In 1989, my husband Marty and I picked a random week in November to make the trip from the U.S. to visit Auschwitz. Our daughter had been there when she had studied in Budapest, and she had wanted us to go and see it. As it ended up, we flew into Berlin, rather than Poland, because the fares were cheaper. Unbeknownst to me, this practical decision was going to have an enormous impact on the rest of my life.
Arriving in Berlin, we saw the wall separating the East from the West. The western side of the wall was alive with bright colors, informal artistic designs, and graffiti. West Berlin itself was bustling with cafes, stores, and people. Looking over the wall at the East was radically different. No colors on the wall, soldiers with rifles smartly standing in place, few people to be seen, and a wide, virtually empty boulevard.
The next day, we rented a car and began our drive to Poland. I don’t know if I can describe the feeling of encountering first-hand the suffering and calamity of those times. We saw the dismal and terrifying barracks, the rooms of torture, the ovens, and the photos of inquisitive, happy victims before they became skeletons.
On television they announced that the wall had come down. But it meant very little. All I could feel after Auschwitz was rage towards all Germans and a deep pain in my soul.
After the day at Auschwitz, we drove to a train station so we could take an overnight train back to Berlin to fly home. On the way, we stopped at a restaurant in Poland to try and eat something. There were few people there, except for some men and women sitting in the back of the restaurant, laughing and drinking alcohol. After ordering our meal, one of the men in the group came staggering up to our table. Jeeringly, he asked in broken English, “Where are your ancestors from?”
Before we could answer, he pointed his finger at us and screamed “Jude!” Marty and I paid for our uneaten meals and silently walked out.
Thankfully, we found two seats together on the all-night train back to Berlin since we were two of the first to board. Throughout the night, the train stopped at many East German towns and villages. Before long, the train was filled with men and women—young and old, children and babies—squeezed in the train, standing all night, tears in their eyes, holding rumpled papers with addresses of loved ones they hadn’t seen for some thirty years, carrying flowers to bring them, and exuding incredible joy. The wall had come down and they could come home, at long last.
Sometime during the night, my heart began to open. The hatred and rage I had felt for all Germans after being at Auschwitz began to dissolve. On that overnight train, I travelled through the darkest of the dark to the most illuminating light.
When the train arrived in Berlin, Marty and I ran out of the train with everyone—hugging each other, drinking Champagne at the border, and crying alongside the East German soldiers who had put their rifles down and shared the same feelings as everyone else. I felt a deep connection to my German brothers and sisters—we shared together a monumental event—that will be with me for the rest of my life. In my heart, I realized for the first time how we are all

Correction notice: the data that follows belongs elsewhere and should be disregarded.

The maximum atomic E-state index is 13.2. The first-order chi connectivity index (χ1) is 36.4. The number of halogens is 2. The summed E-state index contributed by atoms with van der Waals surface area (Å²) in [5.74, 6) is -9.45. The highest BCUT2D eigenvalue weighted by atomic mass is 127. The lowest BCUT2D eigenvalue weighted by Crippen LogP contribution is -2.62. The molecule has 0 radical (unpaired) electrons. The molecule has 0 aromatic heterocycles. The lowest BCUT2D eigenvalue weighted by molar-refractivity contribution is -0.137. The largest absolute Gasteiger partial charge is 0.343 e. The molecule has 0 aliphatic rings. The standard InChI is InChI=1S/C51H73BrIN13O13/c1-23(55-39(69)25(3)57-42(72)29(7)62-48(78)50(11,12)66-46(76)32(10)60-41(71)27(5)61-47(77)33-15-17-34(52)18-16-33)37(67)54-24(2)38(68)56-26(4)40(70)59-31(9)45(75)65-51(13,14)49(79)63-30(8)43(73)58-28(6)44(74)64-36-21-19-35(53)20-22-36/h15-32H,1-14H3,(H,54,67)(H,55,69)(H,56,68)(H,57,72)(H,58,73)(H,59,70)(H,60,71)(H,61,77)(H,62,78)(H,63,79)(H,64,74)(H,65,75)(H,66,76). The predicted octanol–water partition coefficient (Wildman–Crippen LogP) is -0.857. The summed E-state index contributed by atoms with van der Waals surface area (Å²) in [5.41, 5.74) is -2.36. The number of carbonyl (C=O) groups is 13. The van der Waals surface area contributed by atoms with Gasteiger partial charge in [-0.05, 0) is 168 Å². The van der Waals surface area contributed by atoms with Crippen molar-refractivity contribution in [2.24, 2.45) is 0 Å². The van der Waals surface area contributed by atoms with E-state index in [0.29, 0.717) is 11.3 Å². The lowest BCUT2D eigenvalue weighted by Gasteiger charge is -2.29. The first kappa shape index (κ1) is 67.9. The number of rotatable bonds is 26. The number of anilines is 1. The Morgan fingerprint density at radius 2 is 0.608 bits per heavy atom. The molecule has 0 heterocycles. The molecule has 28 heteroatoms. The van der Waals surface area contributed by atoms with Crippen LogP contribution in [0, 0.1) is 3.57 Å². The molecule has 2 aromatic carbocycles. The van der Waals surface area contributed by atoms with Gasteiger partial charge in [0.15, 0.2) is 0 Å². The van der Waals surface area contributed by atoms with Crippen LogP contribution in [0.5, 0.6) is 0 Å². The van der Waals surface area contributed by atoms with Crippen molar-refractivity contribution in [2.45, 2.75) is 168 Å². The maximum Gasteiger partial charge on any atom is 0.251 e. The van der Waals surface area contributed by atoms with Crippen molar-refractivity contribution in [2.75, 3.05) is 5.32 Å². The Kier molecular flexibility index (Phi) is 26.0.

There is now a glass box in my home that holds bone chips of my ancestors that i dug from the soil in Auschwitz, alongside a piece of the wall that fell on that special day.
Afterwards my life seemed to go back to normal. Then in 1996, Ingo Jahrsetz was putting on a conference in the Black Forest through the Spiritual Emergence Network. He and I had become friendly in Stanislav Grof’s training program in holotropic breathwork. I attended a preconference workshop where I learned something that surprised me as an American Jew: many Germans held anger towards parents and grandparents because they had been Nazi sympathizers and remained silent about the Holocaust. I found myself saying aloud in that workshop that they should not blame themselves for the Holocaust. They hadn’t caused it nor carried it out. Therefore, they should forgive themselves. Why, exactly, I said this, I’m not sure. But the effect was immediate and strong.
The next year, I was invited back to Germany again, and also met with Ingo. We realized that many participants in our breath workshops were experiencing the Holocaust in their states of expanded consciousness. It didn’t seem to matter if the people were young, old, American, German, European, Christian or Jewish. The Holocaust had become part of the collective unconscious in the West after WWII. And when people access this theme during breathwork, it has the force to catapult them into a profound spiritual process. We decided to work together on retreats to facilitate healing from the Holocaust.
We’ve been doing this work for fifteen years now. The many experiences I’ve had with children and grandchildren of Nazis have transformed my life in ways I never could have
expected. They have led to my spiritual homecoming.
Often Jewish colleagues and family express dismay and curiosity concerning this work. “Why do you keep going back?” they ask. “The holocaust is over,” they tell me. “It was more than seventy years ago. There are other problems today: radical Islam and terrorism, the Gaza war in Israel, growing worldwide anti-semitism.”
All that they say, of course, is true. What they don’t understand is that the energy underlying the Holocaust has existed since the beginning of time. It has shown its face in many countries, at different times in history, under different names. I have been blessed to be part of the healing that can occur from such evil. There are many second and third and recently fourth generation Germans who have joined Ingo and me in this healing. They also have been blessed.
Together, we accomplished this—German and Jew united—after Auschwitz.
Originally published on October, 2014 in Evolve Magazin, Fur Bewusstein Und Kultur, Germany.